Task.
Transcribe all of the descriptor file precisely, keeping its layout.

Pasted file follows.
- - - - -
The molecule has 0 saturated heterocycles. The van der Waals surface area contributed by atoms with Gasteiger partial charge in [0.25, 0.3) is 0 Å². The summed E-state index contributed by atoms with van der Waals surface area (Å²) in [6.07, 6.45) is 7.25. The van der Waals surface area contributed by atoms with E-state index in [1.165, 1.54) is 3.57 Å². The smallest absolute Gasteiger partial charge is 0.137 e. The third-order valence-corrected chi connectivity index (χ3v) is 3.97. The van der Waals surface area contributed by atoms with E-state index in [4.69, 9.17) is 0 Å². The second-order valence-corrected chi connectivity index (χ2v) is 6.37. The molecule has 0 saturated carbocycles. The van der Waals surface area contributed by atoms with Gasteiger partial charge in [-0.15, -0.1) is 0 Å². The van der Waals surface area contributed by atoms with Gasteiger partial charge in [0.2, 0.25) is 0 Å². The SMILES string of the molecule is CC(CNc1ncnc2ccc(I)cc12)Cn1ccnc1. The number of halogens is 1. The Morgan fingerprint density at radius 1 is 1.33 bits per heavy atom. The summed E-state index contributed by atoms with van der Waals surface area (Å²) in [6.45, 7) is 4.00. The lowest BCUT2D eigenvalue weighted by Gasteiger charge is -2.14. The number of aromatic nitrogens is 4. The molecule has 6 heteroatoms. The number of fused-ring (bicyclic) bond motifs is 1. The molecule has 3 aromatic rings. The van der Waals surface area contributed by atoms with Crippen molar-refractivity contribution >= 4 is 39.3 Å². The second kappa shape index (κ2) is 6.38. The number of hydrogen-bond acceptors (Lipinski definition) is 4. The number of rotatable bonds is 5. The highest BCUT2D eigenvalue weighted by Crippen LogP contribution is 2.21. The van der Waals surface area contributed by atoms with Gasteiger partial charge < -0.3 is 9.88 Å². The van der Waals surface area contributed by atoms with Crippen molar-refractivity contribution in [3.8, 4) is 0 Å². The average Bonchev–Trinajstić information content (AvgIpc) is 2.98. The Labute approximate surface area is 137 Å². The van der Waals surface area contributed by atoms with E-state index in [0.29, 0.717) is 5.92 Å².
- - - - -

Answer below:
The molecule has 0 saturated heterocycles. The van der Waals surface area contributed by atoms with Gasteiger partial charge in [0.25, 0.3) is 0 Å². The summed E-state index contributed by atoms with van der Waals surface area (Å²) in [6.07, 6.45) is 7.25. The van der Waals surface area contributed by atoms with E-state index in [1.165, 1.54) is 3.57 Å². The smallest absolute Gasteiger partial charge is 0.137 e. The third-order valence-corrected chi connectivity index (χ3v) is 3.97. The van der Waals surface area contributed by atoms with E-state index in [4.69, 9.17) is 0 Å². The second-order valence-corrected chi connectivity index (χ2v) is 6.37. The molecule has 0 saturated carbocycles. The van der Waals surface area contributed by atoms with Gasteiger partial charge in [-0.15, -0.1) is 0 Å². The van der Waals surface area contributed by atoms with Gasteiger partial charge in [0.2, 0.25) is 0 Å². The SMILES string of the molecule is CC(CNc1ncnc2ccc(I)cc12)Cn1ccnc1. The number of halogens is 1. The Morgan fingerprint density at radius 1 is 1.33 bits per heavy atom. The summed E-state index contributed by atoms with van der Waals surface area (Å²) in [6.45, 7) is 4.00. The lowest BCUT2D eigenvalue weighted by Gasteiger charge is -2.14. The number of aromatic nitrogens is 4. The molecule has 6 heteroatoms. The number of fused-ring (bicyclic) bond motifs is 1. The molecule has 3 aromatic rings. The van der Waals surface area contributed by atoms with Crippen molar-refractivity contribution >= 4 is 39.3 Å². The second kappa shape index (κ2) is 6.38. The number of hydrogen-bond acceptors (Lipinski definition) is 4. The number of rotatable bonds is 5. The highest BCUT2D eigenvalue weighted by Crippen LogP contribution is 2.21. The van der Waals surface area contributed by atoms with Gasteiger partial charge < -0.3 is 9.88 Å². The van der Waals surface area contributed by atoms with Crippen molar-refractivity contribution in [3.8, 4) is 0 Å². The average Bonchev–Trinajstić information content (AvgIpc) is 2.98. The Labute approximate surface area is 137 Å². The van der Waals surface area contributed by atoms with E-state index in [0.29, 0.717) is 5.92 Å².